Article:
For more than a decade, Ingrid Chung, 36, has been helping educate students at the Urban Assembly School for Applied Math and Science (AMS), a middle school/high school in the South Bronx. What started off as a small teaching job, as part of a teaching fellowship she earned after college, quickly became something more.
After her first year as a seventh grade teacher, and after developing strong relationships with some of her students and their parents, a student asked her if she was going to return the following year, which took her by surprise.
“I remember being so disturbed and saddened by that question. I promised her, in my head, that I would be there until the day she graduated, Chung said. “And after that, there were a slew of other children who I made that promise to secretly in my head to. And there I decided I wanted to be in education forever.”
In 2014 she became an assistant principal at the Assembly School for Math and Science and three years later, she became the woman in charge by taking over as head principal. Fast forward to 2020, when a global pandemic changed the way students learn and interact. Chung quickly adjusted to meet the needs of her students as they transitioned towards remote learning, which for some students in the South Bronx has been difficult.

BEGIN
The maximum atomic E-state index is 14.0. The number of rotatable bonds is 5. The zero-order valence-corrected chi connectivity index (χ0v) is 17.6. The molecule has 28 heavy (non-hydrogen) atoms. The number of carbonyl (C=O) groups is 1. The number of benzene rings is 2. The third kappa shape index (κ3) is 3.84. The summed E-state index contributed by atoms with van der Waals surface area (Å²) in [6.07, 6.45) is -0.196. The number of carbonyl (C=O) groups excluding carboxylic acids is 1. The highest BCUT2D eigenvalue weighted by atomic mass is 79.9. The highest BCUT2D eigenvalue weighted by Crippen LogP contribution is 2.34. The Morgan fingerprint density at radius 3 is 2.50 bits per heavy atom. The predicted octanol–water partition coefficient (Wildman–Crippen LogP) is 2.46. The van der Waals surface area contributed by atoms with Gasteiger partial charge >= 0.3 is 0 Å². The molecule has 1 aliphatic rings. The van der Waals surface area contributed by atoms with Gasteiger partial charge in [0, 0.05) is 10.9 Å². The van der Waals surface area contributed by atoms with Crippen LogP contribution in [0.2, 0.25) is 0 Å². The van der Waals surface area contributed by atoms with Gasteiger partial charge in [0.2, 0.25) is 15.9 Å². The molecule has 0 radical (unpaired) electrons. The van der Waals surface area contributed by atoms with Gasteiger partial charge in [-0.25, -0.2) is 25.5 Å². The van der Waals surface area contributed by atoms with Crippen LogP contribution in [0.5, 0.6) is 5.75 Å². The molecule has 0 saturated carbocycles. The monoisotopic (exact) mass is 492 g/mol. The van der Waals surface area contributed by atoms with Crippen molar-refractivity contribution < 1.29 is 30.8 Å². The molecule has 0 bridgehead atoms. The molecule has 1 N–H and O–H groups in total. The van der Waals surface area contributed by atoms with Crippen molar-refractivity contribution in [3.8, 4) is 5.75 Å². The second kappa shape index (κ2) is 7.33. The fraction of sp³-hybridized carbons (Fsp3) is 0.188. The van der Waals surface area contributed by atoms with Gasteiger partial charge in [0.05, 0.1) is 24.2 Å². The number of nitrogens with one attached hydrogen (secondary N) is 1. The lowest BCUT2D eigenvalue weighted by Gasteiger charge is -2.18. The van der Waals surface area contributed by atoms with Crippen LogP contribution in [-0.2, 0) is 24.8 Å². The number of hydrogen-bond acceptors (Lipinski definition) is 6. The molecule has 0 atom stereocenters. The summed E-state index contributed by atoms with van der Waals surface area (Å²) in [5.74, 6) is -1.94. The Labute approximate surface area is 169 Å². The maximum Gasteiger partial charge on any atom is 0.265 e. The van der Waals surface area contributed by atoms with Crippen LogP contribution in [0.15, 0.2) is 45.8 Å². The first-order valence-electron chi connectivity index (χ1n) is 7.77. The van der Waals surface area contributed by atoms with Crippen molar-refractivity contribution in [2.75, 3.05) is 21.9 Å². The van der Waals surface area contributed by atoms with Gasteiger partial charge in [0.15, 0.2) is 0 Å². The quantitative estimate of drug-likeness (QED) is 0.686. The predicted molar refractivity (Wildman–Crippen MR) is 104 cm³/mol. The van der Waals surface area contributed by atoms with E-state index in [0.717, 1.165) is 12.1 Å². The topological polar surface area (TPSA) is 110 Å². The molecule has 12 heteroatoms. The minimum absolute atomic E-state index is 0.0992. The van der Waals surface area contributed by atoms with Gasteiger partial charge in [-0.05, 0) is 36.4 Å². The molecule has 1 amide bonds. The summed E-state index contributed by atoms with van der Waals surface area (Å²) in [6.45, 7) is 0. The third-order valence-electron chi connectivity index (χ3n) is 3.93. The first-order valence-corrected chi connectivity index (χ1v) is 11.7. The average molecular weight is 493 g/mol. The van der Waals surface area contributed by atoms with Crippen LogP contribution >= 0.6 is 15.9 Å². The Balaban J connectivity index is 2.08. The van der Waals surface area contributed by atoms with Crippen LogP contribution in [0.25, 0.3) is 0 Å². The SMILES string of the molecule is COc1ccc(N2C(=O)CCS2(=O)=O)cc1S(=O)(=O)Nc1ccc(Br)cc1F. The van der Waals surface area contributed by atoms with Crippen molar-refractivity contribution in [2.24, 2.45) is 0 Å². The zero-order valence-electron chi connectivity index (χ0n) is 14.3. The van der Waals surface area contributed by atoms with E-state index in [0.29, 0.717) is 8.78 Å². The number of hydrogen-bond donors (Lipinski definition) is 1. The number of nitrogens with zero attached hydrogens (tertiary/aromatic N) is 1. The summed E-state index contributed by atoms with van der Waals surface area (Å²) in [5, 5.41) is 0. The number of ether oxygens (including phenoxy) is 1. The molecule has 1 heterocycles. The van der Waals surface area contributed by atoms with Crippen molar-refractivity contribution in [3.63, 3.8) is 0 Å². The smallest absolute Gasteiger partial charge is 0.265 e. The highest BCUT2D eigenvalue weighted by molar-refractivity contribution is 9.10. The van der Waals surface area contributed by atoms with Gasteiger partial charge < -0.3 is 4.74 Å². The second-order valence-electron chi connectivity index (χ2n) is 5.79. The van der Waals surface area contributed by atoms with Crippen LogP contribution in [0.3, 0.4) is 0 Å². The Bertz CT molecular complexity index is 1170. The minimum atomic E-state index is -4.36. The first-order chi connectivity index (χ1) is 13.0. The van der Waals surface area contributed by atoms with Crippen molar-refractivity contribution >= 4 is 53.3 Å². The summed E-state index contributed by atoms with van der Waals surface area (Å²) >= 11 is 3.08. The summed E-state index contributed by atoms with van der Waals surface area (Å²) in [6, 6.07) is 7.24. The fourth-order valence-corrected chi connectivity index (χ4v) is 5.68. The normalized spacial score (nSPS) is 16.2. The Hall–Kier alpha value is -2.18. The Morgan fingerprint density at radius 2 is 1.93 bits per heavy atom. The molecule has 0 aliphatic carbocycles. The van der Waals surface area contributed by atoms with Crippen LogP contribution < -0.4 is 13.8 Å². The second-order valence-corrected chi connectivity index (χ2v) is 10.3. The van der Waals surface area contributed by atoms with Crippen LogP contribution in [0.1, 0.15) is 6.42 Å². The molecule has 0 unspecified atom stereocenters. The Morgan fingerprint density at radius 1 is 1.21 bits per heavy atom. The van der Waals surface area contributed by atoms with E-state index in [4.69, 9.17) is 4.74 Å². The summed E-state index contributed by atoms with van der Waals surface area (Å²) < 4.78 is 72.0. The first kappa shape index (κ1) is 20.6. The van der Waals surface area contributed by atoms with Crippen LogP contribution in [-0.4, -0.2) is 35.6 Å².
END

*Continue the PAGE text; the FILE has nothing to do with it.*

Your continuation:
“It is definitely challenging to guarantee that 100% of our students have access to content. The laptops that are given out are not of the highest quality, they break down very quickly, and just because you have a laptop doesn’t mean you have consistent WiFi that people can connect to,” Chung said.
Although Chung was able to give out 650 Chromebook laptops to students who needed them for remote learning, she still feels there should be more attention to meeting the needs of other students throughout places in the South Bronx that may not have the luxury of having a good laptop or connectivity.
“We know that the pandemic has just highlighted the racial pandemic that exists and the racial divide,” Chung noted. “Without these things being guaranteed in any capacity, it is hard for any school leader to guarantee that 100% of their school students are being served.”